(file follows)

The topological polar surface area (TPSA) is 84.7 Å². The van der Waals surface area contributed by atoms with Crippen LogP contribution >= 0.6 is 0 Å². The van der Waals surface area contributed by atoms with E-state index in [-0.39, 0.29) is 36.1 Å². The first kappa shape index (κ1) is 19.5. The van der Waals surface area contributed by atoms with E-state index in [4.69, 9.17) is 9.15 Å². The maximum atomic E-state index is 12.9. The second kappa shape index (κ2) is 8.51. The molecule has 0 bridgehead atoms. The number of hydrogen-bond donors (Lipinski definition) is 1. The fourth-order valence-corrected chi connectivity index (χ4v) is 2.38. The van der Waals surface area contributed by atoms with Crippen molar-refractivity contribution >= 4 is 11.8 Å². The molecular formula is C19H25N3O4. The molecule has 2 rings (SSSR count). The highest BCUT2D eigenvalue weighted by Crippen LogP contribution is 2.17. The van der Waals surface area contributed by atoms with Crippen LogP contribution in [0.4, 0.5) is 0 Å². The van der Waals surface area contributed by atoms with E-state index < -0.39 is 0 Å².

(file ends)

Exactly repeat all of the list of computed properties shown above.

The topological polar surface area (TPSA) is 84.7 Å². The van der Waals surface area contributed by atoms with Crippen LogP contribution >= 0.6 is 0 Å². The van der Waals surface area contributed by atoms with E-state index in [-0.39, 0.29) is 36.1 Å². The first kappa shape index (κ1) is 19.5. The van der Waals surface area contributed by atoms with E-state index in [4.69, 9.17) is 9.15 Å². The maximum atomic E-state index is 12.9. The second kappa shape index (κ2) is 8.51. The molecule has 0 bridgehead atoms. The number of hydrogen-bond donors (Lipinski definition) is 1. The fourth-order valence-corrected chi connectivity index (χ4v) is 2.38. The van der Waals surface area contributed by atoms with Crippen molar-refractivity contribution >= 4 is 11.8 Å². The molecular formula is C19H25N3O4. The molecule has 2 rings (SSSR count). The highest BCUT2D eigenvalue weighted by Crippen LogP contribution is 2.17. The van der Waals surface area contributed by atoms with Crippen LogP contribution in [0.4, 0.5) is 0 Å². The van der Waals surface area contributed by atoms with E-state index < -0.39 is 0 Å².